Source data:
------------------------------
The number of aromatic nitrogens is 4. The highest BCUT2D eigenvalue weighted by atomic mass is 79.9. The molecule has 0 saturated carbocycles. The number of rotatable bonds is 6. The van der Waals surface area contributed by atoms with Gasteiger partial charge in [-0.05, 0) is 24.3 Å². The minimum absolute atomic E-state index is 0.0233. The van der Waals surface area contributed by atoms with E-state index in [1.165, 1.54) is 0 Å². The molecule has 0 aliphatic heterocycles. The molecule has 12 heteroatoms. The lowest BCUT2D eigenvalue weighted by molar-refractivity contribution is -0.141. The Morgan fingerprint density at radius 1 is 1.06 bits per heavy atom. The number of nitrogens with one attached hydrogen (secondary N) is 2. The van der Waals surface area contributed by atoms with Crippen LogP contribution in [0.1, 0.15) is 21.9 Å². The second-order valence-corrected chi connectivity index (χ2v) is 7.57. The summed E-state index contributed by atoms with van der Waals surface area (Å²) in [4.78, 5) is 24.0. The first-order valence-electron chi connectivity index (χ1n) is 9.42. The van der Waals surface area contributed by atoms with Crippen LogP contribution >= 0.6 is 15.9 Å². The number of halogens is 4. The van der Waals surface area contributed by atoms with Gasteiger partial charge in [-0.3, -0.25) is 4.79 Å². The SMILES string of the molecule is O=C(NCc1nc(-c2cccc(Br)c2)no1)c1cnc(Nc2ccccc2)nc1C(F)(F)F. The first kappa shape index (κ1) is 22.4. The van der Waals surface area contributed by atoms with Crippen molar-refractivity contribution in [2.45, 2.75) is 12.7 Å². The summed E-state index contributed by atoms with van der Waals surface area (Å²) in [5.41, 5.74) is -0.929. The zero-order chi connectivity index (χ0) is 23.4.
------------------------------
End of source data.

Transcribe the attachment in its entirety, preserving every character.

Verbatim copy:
The number of aromatic nitrogens is 4. The highest BCUT2D eigenvalue weighted by atomic mass is 79.9. The molecule has 0 saturated carbocycles. The number of rotatable bonds is 6. The van der Waals surface area contributed by atoms with Gasteiger partial charge in [-0.05, 0) is 24.3 Å². The minimum absolute atomic E-state index is 0.0233. The van der Waals surface area contributed by atoms with E-state index in [1.165, 1.54) is 0 Å². The molecule has 0 aliphatic heterocycles. The molecule has 12 heteroatoms. The lowest BCUT2D eigenvalue weighted by molar-refractivity contribution is -0.141. The Morgan fingerprint density at radius 1 is 1.06 bits per heavy atom. The number of nitrogens with one attached hydrogen (secondary N) is 2. The van der Waals surface area contributed by atoms with Crippen LogP contribution in [0.1, 0.15) is 21.9 Å². The second-order valence-corrected chi connectivity index (χ2v) is 7.57. The summed E-state index contributed by atoms with van der Waals surface area (Å²) in [4.78, 5) is 24.0. The first-order valence-electron chi connectivity index (χ1n) is 9.42. The van der Waals surface area contributed by atoms with Crippen LogP contribution >= 0.6 is 15.9 Å². The number of halogens is 4. The van der Waals surface area contributed by atoms with Gasteiger partial charge in [-0.3, -0.25) is 4.79 Å². The SMILES string of the molecule is O=C(NCc1nc(-c2cccc(Br)c2)no1)c1cnc(Nc2ccccc2)nc1C(F)(F)F. The first kappa shape index (κ1) is 22.4. The van der Waals surface area contributed by atoms with Crippen molar-refractivity contribution in [2.45, 2.75) is 12.7 Å². The summed E-state index contributed by atoms with van der Waals surface area (Å²) in [5.41, 5.74) is -0.929. The zero-order chi connectivity index (χ0) is 23.4.